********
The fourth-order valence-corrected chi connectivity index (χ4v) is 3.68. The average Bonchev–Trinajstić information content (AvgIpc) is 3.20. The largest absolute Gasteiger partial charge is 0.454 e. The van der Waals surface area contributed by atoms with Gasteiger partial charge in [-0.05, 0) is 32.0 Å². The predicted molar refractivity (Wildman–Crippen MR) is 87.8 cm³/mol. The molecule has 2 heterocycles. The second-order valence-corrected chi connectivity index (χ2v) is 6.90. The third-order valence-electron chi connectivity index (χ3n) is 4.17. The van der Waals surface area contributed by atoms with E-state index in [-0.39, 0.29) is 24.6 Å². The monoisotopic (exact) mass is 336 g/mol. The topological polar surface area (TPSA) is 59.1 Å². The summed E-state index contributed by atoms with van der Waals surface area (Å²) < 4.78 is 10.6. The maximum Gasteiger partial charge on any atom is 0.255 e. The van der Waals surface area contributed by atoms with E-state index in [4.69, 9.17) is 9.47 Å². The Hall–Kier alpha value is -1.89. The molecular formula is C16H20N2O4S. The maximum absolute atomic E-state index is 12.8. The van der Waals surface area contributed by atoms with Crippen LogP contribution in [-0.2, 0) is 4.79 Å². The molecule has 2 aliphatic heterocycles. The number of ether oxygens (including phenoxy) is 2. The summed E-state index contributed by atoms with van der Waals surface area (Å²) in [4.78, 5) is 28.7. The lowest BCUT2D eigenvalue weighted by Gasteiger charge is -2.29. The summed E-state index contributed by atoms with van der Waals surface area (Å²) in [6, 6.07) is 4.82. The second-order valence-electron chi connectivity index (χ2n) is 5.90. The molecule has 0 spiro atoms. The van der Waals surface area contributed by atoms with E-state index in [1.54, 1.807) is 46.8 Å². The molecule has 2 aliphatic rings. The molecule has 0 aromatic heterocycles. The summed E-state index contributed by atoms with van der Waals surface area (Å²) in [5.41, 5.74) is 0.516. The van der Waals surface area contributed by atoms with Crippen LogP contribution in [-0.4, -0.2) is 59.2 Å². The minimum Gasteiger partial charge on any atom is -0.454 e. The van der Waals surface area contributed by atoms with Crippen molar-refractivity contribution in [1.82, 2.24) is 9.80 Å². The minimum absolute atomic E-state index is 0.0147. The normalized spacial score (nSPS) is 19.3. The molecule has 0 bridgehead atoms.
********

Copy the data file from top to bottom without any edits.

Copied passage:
The fourth-order valence-corrected chi connectivity index (χ4v) is 3.68. The average Bonchev–Trinajstić information content (AvgIpc) is 3.20. The largest absolute Gasteiger partial charge is 0.454 e. The van der Waals surface area contributed by atoms with Gasteiger partial charge in [-0.05, 0) is 32.0 Å². The predicted molar refractivity (Wildman–Crippen MR) is 87.8 cm³/mol. The molecule has 2 heterocycles. The second-order valence-corrected chi connectivity index (χ2v) is 6.90. The third-order valence-electron chi connectivity index (χ3n) is 4.17. The van der Waals surface area contributed by atoms with E-state index in [-0.39, 0.29) is 24.6 Å². The monoisotopic (exact) mass is 336 g/mol. The topological polar surface area (TPSA) is 59.1 Å². The summed E-state index contributed by atoms with van der Waals surface area (Å²) < 4.78 is 10.6. The maximum Gasteiger partial charge on any atom is 0.255 e. The van der Waals surface area contributed by atoms with E-state index in [4.69, 9.17) is 9.47 Å². The Hall–Kier alpha value is -1.89. The molecular formula is C16H20N2O4S. The maximum absolute atomic E-state index is 12.8. The van der Waals surface area contributed by atoms with Crippen LogP contribution in [-0.2, 0) is 4.79 Å². The molecule has 2 aliphatic heterocycles. The number of ether oxygens (including phenoxy) is 2. The summed E-state index contributed by atoms with van der Waals surface area (Å²) in [4.78, 5) is 28.7. The lowest BCUT2D eigenvalue weighted by Gasteiger charge is -2.29. The summed E-state index contributed by atoms with van der Waals surface area (Å²) in [6, 6.07) is 4.82. The second-order valence-electron chi connectivity index (χ2n) is 5.90. The molecule has 0 spiro atoms. The van der Waals surface area contributed by atoms with E-state index in [1.54, 1.807) is 46.8 Å². The molecule has 2 aliphatic rings. The molecule has 0 aromatic heterocycles. The summed E-state index contributed by atoms with van der Waals surface area (Å²) in [5.41, 5.74) is 0.516. The van der Waals surface area contributed by atoms with Crippen LogP contribution in [-0.4, -0.2) is 59.2 Å². The minimum Gasteiger partial charge on any atom is -0.454 e. The van der Waals surface area contributed by atoms with Crippen molar-refractivity contribution in [1.82, 2.24) is 9.80 Å². The minimum absolute atomic E-state index is 0.0147. The normalized spacial score (nSPS) is 19.3. The molecule has 0 bridgehead atoms.